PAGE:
*sigh* I'm still confused how I was charged for not having something.
They say possession is nine tenths of the law, but that last tenth can get mighty interesting if the thing you don't possess when the cops come along is, for example, identification, or clothing, or, apparently morals. Paul Hunter's 1961 novel Morals Charge deals with an eighteen-year old named Nancy who is lusted after by her mother's boyfriend, falls into the clutches of a big city racketeer, is jailed on a morals charge and abused by cops intent on using her to snare bigger prey. Paul Rader handles the cover work here, and it's a typically excellent effort. Mid-century paperback art would be far less entertaining without him, and though everything he does is great, if you want to see some of our favorites, check here, here, here, and here. We also have a mini-collection here.
She's not the sharpest ho in the toolshed.
Lana, by Joan Ellis, is sleaze fiction about a fifteen-year-old girl with poor critical reasoning skills. Which is to say she's D-U-M. Basically, she falls for an older guy who pimps her out. Her rationalizations around this are hilarious. Prostitutes often form co-dependent bonds with their pimps, so we hear, but Ellis didn't handle that aspect with sufficient skill, instead making poor Lana flat-out superficial. But hey—it's a sleaze novel. You don't go into it expecting Les Miserables. This is copyright 1960 with Paul Rader cover art (of a figure that looks a lot like Elsa Martinelli). By the way, if for some reason you don't know the term “ho,” look here.
We'll play the corporate merger game later. Just this once I actually need you to type something.
Above you see a cover for Sin Now, Pay Later, which was written by Allan Horn, the keen literary mind behind such books as Molester's Trap and Whore from Maupin Street. And you wonder why all these guys wrote under pseudonyms. Sin Now, Pay Later is 1967 with cover art by Paul Rader.
You'll need to use some deodorant before I do anything like that again.
1964's The Mark of a Man tells the story of a mill worker in a dead end town who has simple desires, but whose girlfriend wants him to show more ambition. You know that's a recipe for trouble. Collier's prose is better than normal for Midwood, according to one review we read, but we're more interested, as usual, in artist Paul Rader, who was showcased on scores of Midwood covers and is great here as well. We've featured him often, but if you're unfamiliar with his work we suggest you behold his genius here, here, here, and here. You'll be glad you did.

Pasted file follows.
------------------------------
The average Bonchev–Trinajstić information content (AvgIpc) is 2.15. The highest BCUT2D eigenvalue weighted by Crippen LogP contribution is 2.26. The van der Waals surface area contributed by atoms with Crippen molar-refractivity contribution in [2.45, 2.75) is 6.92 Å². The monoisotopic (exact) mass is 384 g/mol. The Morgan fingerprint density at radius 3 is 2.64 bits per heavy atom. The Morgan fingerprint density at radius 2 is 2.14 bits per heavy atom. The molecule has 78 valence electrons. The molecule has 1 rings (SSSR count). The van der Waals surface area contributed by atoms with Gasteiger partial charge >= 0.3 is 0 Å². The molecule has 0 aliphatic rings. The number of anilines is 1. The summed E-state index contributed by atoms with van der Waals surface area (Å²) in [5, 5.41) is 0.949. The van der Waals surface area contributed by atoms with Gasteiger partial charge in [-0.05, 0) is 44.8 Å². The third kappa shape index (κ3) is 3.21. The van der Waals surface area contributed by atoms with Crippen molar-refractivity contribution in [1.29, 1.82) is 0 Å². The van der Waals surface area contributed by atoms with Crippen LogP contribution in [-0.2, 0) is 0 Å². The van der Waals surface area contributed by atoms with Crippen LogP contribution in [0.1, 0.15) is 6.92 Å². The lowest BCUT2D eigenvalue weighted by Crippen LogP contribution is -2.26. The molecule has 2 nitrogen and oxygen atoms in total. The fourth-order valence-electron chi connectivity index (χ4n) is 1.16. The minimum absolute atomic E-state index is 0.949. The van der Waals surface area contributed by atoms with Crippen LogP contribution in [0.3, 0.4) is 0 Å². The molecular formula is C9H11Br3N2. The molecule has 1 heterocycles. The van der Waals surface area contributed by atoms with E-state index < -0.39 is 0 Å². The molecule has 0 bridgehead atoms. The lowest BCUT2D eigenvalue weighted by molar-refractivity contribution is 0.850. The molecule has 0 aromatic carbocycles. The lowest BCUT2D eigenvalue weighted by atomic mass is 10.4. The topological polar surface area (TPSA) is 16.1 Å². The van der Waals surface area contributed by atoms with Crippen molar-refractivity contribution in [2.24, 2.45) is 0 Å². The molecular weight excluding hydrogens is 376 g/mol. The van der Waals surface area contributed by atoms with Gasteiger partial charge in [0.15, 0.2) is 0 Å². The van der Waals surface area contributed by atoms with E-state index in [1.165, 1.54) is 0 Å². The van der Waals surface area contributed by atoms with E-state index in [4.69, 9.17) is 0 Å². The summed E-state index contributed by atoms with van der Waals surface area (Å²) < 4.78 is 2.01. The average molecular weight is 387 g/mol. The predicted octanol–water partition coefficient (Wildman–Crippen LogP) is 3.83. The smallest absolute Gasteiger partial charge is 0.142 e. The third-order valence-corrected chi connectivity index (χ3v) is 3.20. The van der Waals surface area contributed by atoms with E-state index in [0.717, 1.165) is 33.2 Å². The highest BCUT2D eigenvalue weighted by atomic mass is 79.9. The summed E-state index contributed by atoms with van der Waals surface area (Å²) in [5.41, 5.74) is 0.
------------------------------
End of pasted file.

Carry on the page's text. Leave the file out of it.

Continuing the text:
You know what? Don't worry about it. The first time wasn't that great anyway.
Above, a Paul Rader cover for Twice with Julie by Jason Hytes, aka John Plunkett. The lesson here? Every man has his limitations. Copyright 1962.
Once you go down there's no turning back.
But isn't Third Street in the other direction?
We're gonna go down the third street.
You mean the third street from here?
If you wanna think of it that way.
Why are you holding my hand?
The third street gets slippery. You'll see.
Super rare Joan Ellis authored Midwood-Tower lesbian sleaze novel about a female painter and female model who come together over more than just art, 1964, with Paul Rader on the cover chores.
Why don't you get undressed and we'll have a coming in party instead.
It's mandatory to occasionally share a cover from Midwood-Tower, so above you see Coming Out Party by Kimberly Kemp, who was a pseudonym, in this case occupied by Gilbert Fox. The story involves a homeless beauty picked up on the street by a wealthy NYC couple who give her a place to live but turn her into a plaything—topless chores, nude photographs, sexual duties with the heads of house. You know—the usual maid stuff. They may be dirty people but at least everyone ends up sqeaky clean. The cover art is by Paul Rader, and the copyright is 1965.
It's not the size of the caucus that matters. It's what you do with it.
This one is self explanatory. Nick Vendor's Sabrina and the Senator, published in 1960 by Midwood Books with cover art by Paul Rader, is billed as a behind the scenes story of the private lives and public affairs of politicians and their playmates. Thanks to the current U.S. president, this sort of thing is on people's minds in a way it hasn't been since Bill Clinton. As fans and collectors of pulp fiction, we've always gleefully wallowed in political sleaze. Well we're up to our comb overs in it now.